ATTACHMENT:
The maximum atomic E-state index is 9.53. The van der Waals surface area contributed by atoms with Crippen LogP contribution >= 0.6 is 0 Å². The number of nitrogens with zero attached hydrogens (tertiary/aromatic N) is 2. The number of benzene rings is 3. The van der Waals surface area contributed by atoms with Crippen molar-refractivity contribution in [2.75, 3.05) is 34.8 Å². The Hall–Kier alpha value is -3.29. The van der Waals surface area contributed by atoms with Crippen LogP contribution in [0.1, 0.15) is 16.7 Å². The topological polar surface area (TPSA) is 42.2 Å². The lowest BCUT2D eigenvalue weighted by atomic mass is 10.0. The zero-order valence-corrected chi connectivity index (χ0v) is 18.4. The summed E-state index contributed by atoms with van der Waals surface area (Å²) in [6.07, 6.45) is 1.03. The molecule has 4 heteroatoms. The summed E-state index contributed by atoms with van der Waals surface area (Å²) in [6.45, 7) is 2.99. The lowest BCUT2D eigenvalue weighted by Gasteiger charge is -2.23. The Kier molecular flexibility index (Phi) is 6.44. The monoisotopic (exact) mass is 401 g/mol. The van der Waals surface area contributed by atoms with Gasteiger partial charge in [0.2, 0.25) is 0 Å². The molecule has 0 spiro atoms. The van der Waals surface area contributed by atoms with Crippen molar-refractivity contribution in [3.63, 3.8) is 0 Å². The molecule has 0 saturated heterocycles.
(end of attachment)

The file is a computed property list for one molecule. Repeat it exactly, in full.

The maximum atomic E-state index is 9.53. The van der Waals surface area contributed by atoms with Crippen LogP contribution >= 0.6 is 0 Å². The number of nitrogens with zero attached hydrogens (tertiary/aromatic N) is 2. The number of benzene rings is 3. The van der Waals surface area contributed by atoms with Crippen molar-refractivity contribution in [2.75, 3.05) is 34.8 Å². The Hall–Kier alpha value is -3.29. The van der Waals surface area contributed by atoms with Crippen LogP contribution in [0.1, 0.15) is 16.7 Å². The topological polar surface area (TPSA) is 42.2 Å². The lowest BCUT2D eigenvalue weighted by atomic mass is 10.0. The zero-order valence-corrected chi connectivity index (χ0v) is 18.4. The summed E-state index contributed by atoms with van der Waals surface area (Å²) in [6.07, 6.45) is 1.03. The molecule has 4 heteroatoms. The summed E-state index contributed by atoms with van der Waals surface area (Å²) in [6.45, 7) is 2.99. The lowest BCUT2D eigenvalue weighted by Gasteiger charge is -2.23. The Kier molecular flexibility index (Phi) is 6.44. The monoisotopic (exact) mass is 401 g/mol. The van der Waals surface area contributed by atoms with Gasteiger partial charge in [0.2, 0.25) is 0 Å². The molecule has 0 spiro atoms. The van der Waals surface area contributed by atoms with Crippen molar-refractivity contribution in [3.63, 3.8) is 0 Å². The molecule has 0 saturated heterocycles.